DENVER — Brice Christianson went to sporting events as a child and realized how inaccessible that world was for his deaf father.
On Wednesday night, he stood 10 feet from NHL Commissioner Gary Bettman translating English into American Sign Language for the annual state of the league address at the Stanley Cup Final. Christianson was shown picture-in-picture on NHL Network interpreting Bettman and Deputy Commissioner Bill Daly’s remarks.
Sign language interpreters have been present for national anthems, but this represented the NHL’s biggest step yet to make the stories around hockey available to the deaf and hard of hearing community.
“We’re just scratching the surface,” said Christianson, who is the CEO for P-X-P, which specializes in making sports and entertainment more accessible for the deaf and hard of hearing. “Before, we always felt like we were lucky. Like I felt like we were lucky to be here, they’re giving us an opportunity, and I don’t mean this arrogantly, but now I feel like we belong.”
Christianson and P-X-P chief operating officer Jason Altmann didn’t just belong. They were guests of honor at the final, spending time with Bettman and other league executives in the green room at Ball Arena after helping out at the news conference. Altmann signed it was important to have American Sign Language access to play by play, commentary and news to make sports feel more welcoming.
“Fans are diverse, and deaf and hard of hearing people belong in that,” he said in American Sign Language as interpreted by Christianson. “I’m an NHL fan too. Many deaf and hard of hearing fans are huge hockey fans but are often excluded.”
Having Christianson there to interpret for Bettman and Daly is one branch of the league’s diversity and inclusion initiatives that have prominently focused on improving gender and racial balance. Executive Melissa Parnagian knows the deaf and hard of hearing are usually not the first group considered in that department, but has spoken plenty with Christianson and Altmann about what would help and be needed.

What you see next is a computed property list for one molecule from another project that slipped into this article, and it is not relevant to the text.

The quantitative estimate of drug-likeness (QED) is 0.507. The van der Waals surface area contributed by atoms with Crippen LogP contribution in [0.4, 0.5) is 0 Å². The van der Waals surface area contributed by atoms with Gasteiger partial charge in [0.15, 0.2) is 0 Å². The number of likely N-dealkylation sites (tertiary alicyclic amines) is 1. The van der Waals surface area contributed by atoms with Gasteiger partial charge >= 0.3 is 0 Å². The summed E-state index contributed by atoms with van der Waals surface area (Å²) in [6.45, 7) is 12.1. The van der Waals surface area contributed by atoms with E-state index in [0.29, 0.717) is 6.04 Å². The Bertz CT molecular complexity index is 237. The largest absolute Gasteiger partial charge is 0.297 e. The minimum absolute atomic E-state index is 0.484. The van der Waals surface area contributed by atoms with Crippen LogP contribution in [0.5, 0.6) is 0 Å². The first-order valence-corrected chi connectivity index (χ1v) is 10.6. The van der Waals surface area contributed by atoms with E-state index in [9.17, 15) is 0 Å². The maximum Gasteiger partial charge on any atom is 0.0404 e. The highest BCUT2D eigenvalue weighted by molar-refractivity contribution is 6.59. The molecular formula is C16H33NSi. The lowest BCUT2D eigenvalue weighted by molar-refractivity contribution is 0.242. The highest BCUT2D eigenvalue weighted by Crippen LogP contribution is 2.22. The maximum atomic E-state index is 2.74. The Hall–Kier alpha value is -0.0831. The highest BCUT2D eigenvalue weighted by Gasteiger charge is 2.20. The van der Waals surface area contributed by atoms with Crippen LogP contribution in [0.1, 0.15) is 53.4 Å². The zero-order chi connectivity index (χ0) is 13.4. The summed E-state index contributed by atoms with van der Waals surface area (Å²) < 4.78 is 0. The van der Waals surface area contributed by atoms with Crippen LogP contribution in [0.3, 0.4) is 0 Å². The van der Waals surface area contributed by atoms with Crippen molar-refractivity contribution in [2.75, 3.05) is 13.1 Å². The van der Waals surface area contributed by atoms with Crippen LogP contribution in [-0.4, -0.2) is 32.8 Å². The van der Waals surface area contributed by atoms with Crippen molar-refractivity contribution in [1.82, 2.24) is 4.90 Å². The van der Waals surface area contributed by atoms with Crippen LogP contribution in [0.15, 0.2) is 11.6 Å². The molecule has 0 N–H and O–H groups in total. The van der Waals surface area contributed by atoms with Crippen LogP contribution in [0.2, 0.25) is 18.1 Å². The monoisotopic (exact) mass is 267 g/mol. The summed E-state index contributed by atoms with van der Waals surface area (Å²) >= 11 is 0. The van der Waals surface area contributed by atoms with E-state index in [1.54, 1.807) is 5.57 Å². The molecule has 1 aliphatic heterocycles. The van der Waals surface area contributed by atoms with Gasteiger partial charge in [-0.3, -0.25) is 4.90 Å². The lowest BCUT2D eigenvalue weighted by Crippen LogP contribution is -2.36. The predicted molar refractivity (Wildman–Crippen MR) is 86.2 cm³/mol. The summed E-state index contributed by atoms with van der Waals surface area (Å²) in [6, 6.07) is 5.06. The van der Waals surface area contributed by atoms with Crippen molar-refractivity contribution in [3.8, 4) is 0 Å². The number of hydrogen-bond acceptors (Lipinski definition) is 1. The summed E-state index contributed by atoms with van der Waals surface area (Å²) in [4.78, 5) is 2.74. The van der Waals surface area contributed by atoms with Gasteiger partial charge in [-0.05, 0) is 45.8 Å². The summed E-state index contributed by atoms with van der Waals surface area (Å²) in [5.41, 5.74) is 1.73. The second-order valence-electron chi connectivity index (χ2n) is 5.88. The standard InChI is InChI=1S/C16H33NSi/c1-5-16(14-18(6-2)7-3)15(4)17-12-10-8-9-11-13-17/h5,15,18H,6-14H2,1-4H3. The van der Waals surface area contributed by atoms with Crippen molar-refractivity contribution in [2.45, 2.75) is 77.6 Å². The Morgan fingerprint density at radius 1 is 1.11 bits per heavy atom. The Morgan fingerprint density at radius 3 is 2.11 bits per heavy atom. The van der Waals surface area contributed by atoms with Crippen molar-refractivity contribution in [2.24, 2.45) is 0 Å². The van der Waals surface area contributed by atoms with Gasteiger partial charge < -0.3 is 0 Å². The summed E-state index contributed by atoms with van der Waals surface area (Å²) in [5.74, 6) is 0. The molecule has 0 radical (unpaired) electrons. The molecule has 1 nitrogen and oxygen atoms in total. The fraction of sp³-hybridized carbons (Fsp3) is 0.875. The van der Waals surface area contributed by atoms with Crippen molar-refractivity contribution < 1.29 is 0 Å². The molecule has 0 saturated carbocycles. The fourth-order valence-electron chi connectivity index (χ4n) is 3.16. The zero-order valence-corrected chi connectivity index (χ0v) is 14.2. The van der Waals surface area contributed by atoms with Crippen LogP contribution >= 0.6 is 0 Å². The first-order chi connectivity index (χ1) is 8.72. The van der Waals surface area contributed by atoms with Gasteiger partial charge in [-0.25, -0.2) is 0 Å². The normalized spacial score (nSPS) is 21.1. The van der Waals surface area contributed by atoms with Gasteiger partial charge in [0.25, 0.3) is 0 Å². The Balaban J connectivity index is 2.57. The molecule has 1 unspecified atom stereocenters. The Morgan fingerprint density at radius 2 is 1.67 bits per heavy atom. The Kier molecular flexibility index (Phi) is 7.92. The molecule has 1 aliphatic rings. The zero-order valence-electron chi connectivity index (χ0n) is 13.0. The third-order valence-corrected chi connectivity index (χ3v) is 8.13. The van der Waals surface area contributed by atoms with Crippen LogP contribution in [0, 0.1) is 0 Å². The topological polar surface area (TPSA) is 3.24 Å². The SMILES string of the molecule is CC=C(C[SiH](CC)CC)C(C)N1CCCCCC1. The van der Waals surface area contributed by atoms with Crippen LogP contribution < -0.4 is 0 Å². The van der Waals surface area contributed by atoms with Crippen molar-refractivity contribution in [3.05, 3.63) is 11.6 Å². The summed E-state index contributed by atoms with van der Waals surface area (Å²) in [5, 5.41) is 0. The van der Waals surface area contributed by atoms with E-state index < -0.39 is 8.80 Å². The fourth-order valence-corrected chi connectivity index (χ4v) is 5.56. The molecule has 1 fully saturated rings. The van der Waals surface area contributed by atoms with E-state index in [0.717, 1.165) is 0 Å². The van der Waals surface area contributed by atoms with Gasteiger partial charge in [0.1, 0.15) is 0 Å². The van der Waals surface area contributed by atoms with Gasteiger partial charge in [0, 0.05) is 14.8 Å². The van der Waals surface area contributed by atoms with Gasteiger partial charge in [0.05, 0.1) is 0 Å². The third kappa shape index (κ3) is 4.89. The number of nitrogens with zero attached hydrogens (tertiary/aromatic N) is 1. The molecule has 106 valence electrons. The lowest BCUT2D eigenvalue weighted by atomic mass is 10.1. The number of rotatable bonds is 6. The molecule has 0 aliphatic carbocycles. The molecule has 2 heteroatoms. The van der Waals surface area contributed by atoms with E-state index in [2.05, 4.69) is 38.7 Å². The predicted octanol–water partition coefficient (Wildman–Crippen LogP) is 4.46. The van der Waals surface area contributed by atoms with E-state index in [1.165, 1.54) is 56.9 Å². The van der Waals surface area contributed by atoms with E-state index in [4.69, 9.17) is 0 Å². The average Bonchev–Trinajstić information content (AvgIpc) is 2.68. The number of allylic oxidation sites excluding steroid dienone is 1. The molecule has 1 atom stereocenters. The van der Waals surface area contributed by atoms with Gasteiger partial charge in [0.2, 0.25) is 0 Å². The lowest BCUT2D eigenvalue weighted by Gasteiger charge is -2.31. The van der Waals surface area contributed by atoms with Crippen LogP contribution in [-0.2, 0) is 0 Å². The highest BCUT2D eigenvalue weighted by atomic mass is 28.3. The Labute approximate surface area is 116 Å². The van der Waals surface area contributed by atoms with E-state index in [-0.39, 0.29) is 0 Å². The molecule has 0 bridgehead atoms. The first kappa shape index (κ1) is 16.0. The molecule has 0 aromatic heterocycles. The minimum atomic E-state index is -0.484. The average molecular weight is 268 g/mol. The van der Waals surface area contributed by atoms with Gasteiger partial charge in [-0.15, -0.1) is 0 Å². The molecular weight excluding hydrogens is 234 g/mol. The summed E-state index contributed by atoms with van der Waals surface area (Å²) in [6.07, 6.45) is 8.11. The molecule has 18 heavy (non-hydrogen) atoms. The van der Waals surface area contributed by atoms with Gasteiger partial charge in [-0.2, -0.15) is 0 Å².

“What they emphasized to us is that a lot of what you can see in gameplay is easy to capture, but a lot of the sort of commentary and the business of the game, the culture of the game – the off-ice stuff – is often what gets lost because it’s less visual,” said Parnagian, NHL manager of growth strategies and social impact. “The commissioner’s address is one of those big moments where you start to hear about where the game’s going, all that off ice context, and we figured that was a good moment to really have this moment for accessibility and something we hope to build on.”
The National Association of the Deaf commended the NHL for the move. CEO Howard Rosenblum called it another milestone and said, “We hope that this momentum leads to full access everywhere, including visibility on television broadcasts.”
Christianson, who first worked with the NBA’s Milwaukee Bucks, hopes one day soon his presence is no longer a novelty. It’s his goal to help normalize sign language interpreters and make it “automatic” for teams and leagues to use them at major events.
“Deaf and hard of hearing fans have been excluded in so many aspects of our life, but primarily in professional sports,” he said. “Ideally, every team, every league has some sort of accessibility and inclusion in mind for deaf and hard of hearing fans but also for people with disability and how we maximize that and include them rather than sort of tokenizing them.”
Bill Millios, interim CEO of Deaf Main Street, a nonprofit organization dedicated to helping deaf-owned businesses, said there is reluctance in that community to acclimate to improved access based on concern it won’t become a permanent thing. He hopes the NHL keeps this up.
“Too often it’s been tried and then taken away,” said Millios, who is deaf. “What the NHL has to understand is that this is a long-term commitment. If they truly believe in access, they have to do this every time. The Deaf hockey enthusiasts will build up over time.”